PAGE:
by Michael Harrington
November 18, 2002
Our 'Ultimate Caribbean' sailing November 18 on Celebrity's Summit was our fourth cruise, the second on Celebrity. Our cabin was 8136, class 2A -- nice, but crowded, with two adults and two teenage daughters. (Thank goodness for the balcony!) Our overall summary: The ambience, food and service were excellent, the entertainment was good, and the shore excursions were fair. There was no Norwalk virus, but there was very interesting and satisfactory security. We plan to cruise on Celebrity again.
We flew into Ft. Lauderdale the night before and stayed at the Largo Mar, a nice resort that had dramatically slashed its prices. The next day, we arrived at the dock about 12:30 p.m. and boarded the ship shortly thereafter. However, our luggage did not arrive at our cabin until 5:45 p.m., just before dinner, and then we had to send our cabin attendant to look for it.
My guess is the average age of the passengers was 62 or higher. Fortunately our teenage daughters were prepared for this, and had books or sun-soaking already planned; there were almost no teens on board. (My wife and I are 50-ish and 58.) Most were Americans, but there were a number of British and Canadians and a few Germans and Hispanics. It was a pleasant group, with only a few of the usual old crabs who complained about everything (and whom we avoided thereafter).
FOOD AND SERVICE
We always ate in the Cosmopolitan for dinner and often for breakfast and lunch. The dinners were all good, although my daughter and I had to send back our beef several times because it was overcooked. (We learned to order rare instead of medium rare.) Our wait staff was excellent, we had the best sommelier we have ever had, and the bar service was attentive and prompt. Our girls liked how their favorite drinks were always waiting for them or brought as soon as they arrived.
Breakfasts in the Cosmopolitan featured the same menu every day. We got tired of them, and started going to the buffets more often. The theme buffets at noon were satisfactory in all respects, as were the buffet lunches. We did not go to the Normandie restaurant because we didn't want to take two and a half hours for dinner.
My wife and daughters went to the Celebrity shows most nights and liked them all except for the juggler. I thought the music and the dance bands were a little better than those on the Millennium last summer, though I wish they began a little earlier. All the drinks were more expensive than before.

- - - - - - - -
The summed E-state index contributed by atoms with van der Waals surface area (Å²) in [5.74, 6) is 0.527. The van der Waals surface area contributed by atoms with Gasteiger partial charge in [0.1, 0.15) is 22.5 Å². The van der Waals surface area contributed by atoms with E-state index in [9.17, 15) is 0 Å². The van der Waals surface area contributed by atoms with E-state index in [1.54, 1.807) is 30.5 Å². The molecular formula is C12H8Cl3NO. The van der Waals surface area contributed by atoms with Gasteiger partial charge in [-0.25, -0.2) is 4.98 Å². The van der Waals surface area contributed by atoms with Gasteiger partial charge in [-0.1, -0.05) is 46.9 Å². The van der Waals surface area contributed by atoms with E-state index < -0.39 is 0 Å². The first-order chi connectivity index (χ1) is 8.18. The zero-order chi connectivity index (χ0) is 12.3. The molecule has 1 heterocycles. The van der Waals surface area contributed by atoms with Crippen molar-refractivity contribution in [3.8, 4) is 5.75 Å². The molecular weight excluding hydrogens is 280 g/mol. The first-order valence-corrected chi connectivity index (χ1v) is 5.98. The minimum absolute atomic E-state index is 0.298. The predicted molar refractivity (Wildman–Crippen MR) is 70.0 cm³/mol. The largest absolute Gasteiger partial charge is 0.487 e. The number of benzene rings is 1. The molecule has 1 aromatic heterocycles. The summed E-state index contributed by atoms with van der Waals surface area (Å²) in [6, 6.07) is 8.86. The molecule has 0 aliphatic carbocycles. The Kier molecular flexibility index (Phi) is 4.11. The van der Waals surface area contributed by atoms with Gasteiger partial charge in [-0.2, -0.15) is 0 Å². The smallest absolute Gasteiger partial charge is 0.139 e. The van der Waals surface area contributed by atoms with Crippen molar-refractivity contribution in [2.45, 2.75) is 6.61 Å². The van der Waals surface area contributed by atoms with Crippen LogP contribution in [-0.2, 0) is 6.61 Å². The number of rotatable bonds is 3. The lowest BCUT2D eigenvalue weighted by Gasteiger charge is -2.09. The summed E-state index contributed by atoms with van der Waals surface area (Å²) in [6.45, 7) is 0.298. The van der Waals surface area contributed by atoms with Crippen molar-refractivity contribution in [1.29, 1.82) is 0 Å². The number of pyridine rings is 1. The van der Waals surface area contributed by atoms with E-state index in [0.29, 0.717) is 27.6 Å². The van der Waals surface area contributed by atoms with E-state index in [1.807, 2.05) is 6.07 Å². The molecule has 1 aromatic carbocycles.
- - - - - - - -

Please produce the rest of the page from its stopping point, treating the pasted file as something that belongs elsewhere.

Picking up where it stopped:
The two Captain's Club parties were nice but crowded in the Celebrity Theater, giving us very little opportunity to mingle. No problem though, because this was primarily a family outing.
For once, we came home a few hundred dollars ahead in the casino.
Since we had been to Key West, we did our own. At Cozumel, we took the Mayan Ruins and Xel-ha excursion. The ferry ride was very rough and a third of the passengers became violently seasick (including my oldest daughter). The ruins were a disappointment, because the only information we could get was from a guide who focused on minutiae and was very rushed for time. Xel-ha was great; my daughters went swimming and snorkeling in an underground river.
The Green Train at Limon was quaint and a lot of fun--it really took you into the country and away from the tourist traps. The Two-Ocean Panama Canal Tour Dome Car was terrible. Be warned there are 14 seats on the train's bottom level just like on the regular cars--guess where we sat? The guide concentrated on the passengers in the dome and left us to ourselves. Instead of a guided tour, we were dumped at the locks with no explanation and only a brief movie. (Watching a lock fill is like watching paint dry.) All 14 of us lower-division passengers asked for our money back and got a partial refund from the ship. The Aruba sightseeing was good, the Grand Cayman sights OK, but our daughters revolted in both ports; they went to the beaches instead and had a great time.
One of the reasons we chose this cruise was that it had four days at sea: wonderful times to eat, to read and to sun, to play and in general to forget about the outside world. We did not bring our laptop, despite the very nice Summit in-room Internet access, because my wife and I would have been tempted to work. (I did suffer a little from Internet withdrawal and the lack of a decent daily newspaper.)
A NOTE ON ROUGH SEAS
I suffer terribly from motion sickness. Even sitting in the back seat of a car makes me green, and my daughters are only a little better. So we used the transderm scope patches or the wristbands or dramamine when needed. As long as we kept up, we were fine. The real test came on the night from Cozumel to Limon when we encountered 15-20 foot seas and winds of better than 35 knots. All of us "sat" on the balcony and watched the ship crash into the waves and roll from side to side. We didn't have a single moment of seasickness then or on the rest of the trip, but we understand there were a number of sick passengers.
Leaving a ship is never a very happy time for us, but it was bearable and reasonably done. There was a little excitement when we noted a flurry of customs activity. (We later learned six passengers tried to smuggle cocaine worth $6.4 million ashore.)
So, we had a great time! When we can afford another cruise, we are looking at the Celebrity 14-night Northern Europe cruise in the summer.